I’ve been to a few weddings where the bride has been handed the microphone at the end of the night, and had a chance to say her thank yous to a room full of inebriated guests, who most likely won’t all remember it the next day. But in my opinion that falls a little short of the mark, when you’ve sat and heard all about the couple’s characters, lives, histories and you haven’t heard a woman speak all day then surely half of the story is missing? And so I decided that I would speak at our wedding.
In the run up to the wedding our Best Man was teased mercilessly about his speech and how nervous he would be in front of 200 guests, the sole question Matt was asked about our wedding was how his speech was coming along, but as the bride I didn’t have a single question about whether or not I would say a few words. This was perfect, I had the chance to sit and reflect on what I wanted to say, how I wanted to say it, how long I wanted to speak for and all without an ounce of pressure from the outside world. Without a rule book or guidelines for what a bride’s speech ‘should’ entail I had the freedom to find my voice and write a short speech that came straight from the heart without any expectations.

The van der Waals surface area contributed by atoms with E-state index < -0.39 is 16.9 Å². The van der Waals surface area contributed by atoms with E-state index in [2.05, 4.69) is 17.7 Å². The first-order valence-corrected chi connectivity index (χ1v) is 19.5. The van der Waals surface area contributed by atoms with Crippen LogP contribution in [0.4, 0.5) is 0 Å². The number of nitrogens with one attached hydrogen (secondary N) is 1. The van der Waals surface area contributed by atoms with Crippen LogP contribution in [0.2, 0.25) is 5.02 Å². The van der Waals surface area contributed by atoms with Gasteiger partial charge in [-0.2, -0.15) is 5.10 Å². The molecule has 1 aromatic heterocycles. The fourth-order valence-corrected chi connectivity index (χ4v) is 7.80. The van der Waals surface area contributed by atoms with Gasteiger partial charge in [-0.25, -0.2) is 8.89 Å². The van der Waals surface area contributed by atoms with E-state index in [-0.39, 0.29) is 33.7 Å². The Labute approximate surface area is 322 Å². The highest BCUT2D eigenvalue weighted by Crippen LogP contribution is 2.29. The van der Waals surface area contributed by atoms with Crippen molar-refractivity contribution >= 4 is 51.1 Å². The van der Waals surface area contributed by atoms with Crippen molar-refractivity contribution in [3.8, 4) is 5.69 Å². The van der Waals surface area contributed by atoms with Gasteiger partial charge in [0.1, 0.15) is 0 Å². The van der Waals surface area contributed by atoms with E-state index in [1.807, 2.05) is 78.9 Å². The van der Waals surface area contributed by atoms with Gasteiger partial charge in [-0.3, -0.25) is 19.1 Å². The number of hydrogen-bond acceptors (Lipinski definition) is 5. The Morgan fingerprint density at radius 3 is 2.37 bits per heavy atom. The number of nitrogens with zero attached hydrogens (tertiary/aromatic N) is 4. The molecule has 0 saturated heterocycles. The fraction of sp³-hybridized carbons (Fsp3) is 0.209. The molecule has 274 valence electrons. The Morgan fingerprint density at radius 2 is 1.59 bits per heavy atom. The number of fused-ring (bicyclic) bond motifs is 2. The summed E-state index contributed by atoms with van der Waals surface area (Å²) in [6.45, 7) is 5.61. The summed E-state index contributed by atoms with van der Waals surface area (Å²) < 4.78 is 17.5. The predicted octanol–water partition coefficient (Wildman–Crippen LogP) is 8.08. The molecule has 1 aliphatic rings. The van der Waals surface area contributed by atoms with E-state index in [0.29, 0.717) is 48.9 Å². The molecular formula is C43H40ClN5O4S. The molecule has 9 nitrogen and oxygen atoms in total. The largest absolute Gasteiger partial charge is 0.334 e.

Now, for someone who loves talking, I don’t actually enjoy speaking in public. Whenever I have presentations at work I go red in the face, my body temperature soars and my palms get clammy. So despite wanting to have my say it didn’t mean that I wasn’t nervous about doing so, and so I came up with a plan. The wedding planner and I knew when I would speak, but it wasn’t written in any orders of service, and I knew that at any point I could change my mind if I felt too nervous. And so the big day got underway, we had our civil ceremony, our Jewish blessing, the reception and the photographs, the Israeli dancing, my father’s speech, we’d worked the room saying hello to guests and my speech had well and truly gone to the back of my mind. The wedding planner came up to me and asked if I wanted to speak, and I genuinely couldn’t think of a good enough reason not to, so I said yes. So I went to pick up my bag to have a read through my notes, realised that of course as I bride I didn’t have one, and I’d left my speech at home…
Karen Cinnamon, founder of STG, making a speech at her wedding (Image: Earthy Photography)